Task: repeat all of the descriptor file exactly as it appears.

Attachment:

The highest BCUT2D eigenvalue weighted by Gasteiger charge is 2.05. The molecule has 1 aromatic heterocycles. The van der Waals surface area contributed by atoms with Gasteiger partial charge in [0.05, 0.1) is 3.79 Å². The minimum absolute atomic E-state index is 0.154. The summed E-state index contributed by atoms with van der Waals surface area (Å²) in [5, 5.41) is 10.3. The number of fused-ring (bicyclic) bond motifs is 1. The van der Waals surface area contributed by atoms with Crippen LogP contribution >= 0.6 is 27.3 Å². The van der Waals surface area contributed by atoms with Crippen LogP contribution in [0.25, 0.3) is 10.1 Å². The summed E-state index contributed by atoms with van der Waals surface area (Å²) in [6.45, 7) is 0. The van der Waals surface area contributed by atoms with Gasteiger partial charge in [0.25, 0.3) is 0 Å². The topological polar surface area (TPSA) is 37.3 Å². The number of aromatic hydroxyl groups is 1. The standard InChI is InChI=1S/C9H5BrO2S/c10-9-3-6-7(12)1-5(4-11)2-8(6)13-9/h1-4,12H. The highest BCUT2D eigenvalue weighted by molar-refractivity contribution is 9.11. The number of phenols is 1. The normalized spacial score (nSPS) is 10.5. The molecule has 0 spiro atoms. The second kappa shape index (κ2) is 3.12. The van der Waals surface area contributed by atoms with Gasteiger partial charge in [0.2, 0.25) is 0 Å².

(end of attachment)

The highest BCUT2D eigenvalue weighted by Gasteiger charge is 2.05. The molecule has 1 aromatic heterocycles. The van der Waals surface area contributed by atoms with Gasteiger partial charge in [0.05, 0.1) is 3.79 Å². The minimum absolute atomic E-state index is 0.154. The summed E-state index contributed by atoms with van der Waals surface area (Å²) in [5, 5.41) is 10.3. The number of fused-ring (bicyclic) bond motifs is 1. The van der Waals surface area contributed by atoms with Crippen LogP contribution >= 0.6 is 27.3 Å². The van der Waals surface area contributed by atoms with Crippen LogP contribution in [0.25, 0.3) is 10.1 Å². The summed E-state index contributed by atoms with van der Waals surface area (Å²) in [6.45, 7) is 0. The van der Waals surface area contributed by atoms with Gasteiger partial charge in [0.25, 0.3) is 0 Å². The topological polar surface area (TPSA) is 37.3 Å². The number of aromatic hydroxyl groups is 1. The standard InChI is InChI=1S/C9H5BrO2S/c10-9-3-6-7(12)1-5(4-11)2-8(6)13-9/h1-4,12H. The highest BCUT2D eigenvalue weighted by molar-refractivity contribution is 9.11. The number of phenols is 1. The normalized spacial score (nSPS) is 10.5. The molecule has 0 spiro atoms. The second kappa shape index (κ2) is 3.12. The van der Waals surface area contributed by atoms with Gasteiger partial charge in [0.2, 0.25) is 0 Å².